‘The Christmas Books’

DICKENS, Charles: The Christmas Books — A Christmas Carol · The Chimes · The Cricket on the Hearth. London: Penguin Books, 1994.

‘Along with The Chimes and The Cricket on the Hearth, A Christmas Carol celebrates the joys of the festive season. Each of these books is politically provocative and aims to stimulate the reader’s pity and charity for the poor, but the tone is so intimate and the style so humorous that poverty and ignorance yield to generosity and compassion.’

The cover shows a detail from an illustration by Arthur Rackham

The cover shows a detail from an illustration by Arthur Rackham

Having seen all kinds of remakes and interpretations and allusions to A Christmas Carol, but having never read the actual novel, it came as obvious that I should acquire the present compilation. This story is much richer and deeper — and darker — than any version I had been exposed to before, obviously. This prevented the reading from boredom, which doesn’t mean I finally approve of the unrealistic change of Scrooge at the end.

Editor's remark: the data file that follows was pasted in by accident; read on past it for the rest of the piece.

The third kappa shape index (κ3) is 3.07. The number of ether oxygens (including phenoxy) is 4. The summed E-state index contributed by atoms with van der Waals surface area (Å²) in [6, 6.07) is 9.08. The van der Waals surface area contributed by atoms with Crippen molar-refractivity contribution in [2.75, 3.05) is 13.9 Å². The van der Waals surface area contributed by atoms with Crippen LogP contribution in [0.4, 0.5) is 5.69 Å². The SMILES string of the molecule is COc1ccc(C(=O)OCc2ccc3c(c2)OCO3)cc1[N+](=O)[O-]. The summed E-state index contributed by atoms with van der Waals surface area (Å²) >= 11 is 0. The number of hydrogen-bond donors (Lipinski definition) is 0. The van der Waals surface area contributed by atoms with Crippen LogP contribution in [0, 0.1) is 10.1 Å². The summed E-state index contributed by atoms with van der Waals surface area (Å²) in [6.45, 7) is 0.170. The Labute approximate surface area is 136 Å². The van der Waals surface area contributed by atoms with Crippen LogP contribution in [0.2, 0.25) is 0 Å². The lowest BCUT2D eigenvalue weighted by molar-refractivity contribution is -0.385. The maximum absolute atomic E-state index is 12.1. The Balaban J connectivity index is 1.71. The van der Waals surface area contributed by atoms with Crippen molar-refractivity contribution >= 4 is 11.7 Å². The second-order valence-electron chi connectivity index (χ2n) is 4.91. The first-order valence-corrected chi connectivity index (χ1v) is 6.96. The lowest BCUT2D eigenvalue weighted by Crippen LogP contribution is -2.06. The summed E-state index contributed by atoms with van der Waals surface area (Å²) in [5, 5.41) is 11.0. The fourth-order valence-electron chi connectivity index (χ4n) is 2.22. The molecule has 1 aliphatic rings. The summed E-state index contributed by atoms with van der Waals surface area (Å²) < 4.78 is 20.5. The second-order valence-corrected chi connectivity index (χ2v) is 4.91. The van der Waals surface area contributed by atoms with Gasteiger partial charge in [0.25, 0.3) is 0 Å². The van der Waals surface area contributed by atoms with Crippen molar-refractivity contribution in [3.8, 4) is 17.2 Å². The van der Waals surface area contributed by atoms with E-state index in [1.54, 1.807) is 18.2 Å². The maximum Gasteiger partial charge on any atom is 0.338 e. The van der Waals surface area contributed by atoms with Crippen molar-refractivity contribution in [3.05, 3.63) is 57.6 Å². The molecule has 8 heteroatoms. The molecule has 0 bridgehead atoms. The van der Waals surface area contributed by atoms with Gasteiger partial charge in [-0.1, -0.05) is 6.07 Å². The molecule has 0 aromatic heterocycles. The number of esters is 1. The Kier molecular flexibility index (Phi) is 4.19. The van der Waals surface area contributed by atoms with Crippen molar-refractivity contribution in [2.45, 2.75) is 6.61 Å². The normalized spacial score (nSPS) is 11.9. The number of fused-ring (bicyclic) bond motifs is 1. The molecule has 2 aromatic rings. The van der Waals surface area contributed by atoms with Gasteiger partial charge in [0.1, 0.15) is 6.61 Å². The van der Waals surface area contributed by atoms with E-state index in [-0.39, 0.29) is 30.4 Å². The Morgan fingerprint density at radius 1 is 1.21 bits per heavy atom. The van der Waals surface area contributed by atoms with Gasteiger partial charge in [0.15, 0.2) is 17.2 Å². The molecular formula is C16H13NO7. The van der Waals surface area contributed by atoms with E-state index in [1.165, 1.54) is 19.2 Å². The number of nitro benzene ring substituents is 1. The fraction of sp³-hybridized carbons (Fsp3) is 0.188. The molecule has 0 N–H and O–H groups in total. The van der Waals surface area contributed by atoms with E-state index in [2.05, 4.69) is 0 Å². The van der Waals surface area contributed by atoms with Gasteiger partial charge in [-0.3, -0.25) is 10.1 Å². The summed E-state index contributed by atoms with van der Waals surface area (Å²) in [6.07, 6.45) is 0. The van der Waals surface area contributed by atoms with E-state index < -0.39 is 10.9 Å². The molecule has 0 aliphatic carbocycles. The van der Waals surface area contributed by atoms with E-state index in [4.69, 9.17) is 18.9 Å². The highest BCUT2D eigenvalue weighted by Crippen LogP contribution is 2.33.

Reading The Chimes was extremely exhausting to me as there’s way too much description and very little happens. It reminded me of David Copperfield, which I put down because of this endless and empty description. The Cricket on the Hearth was an improvement to the second story for it had padding-free descriptions and a noticeably unusual yet simple plot with unexpected turns. I’m still not here nor there about Dickens, though.

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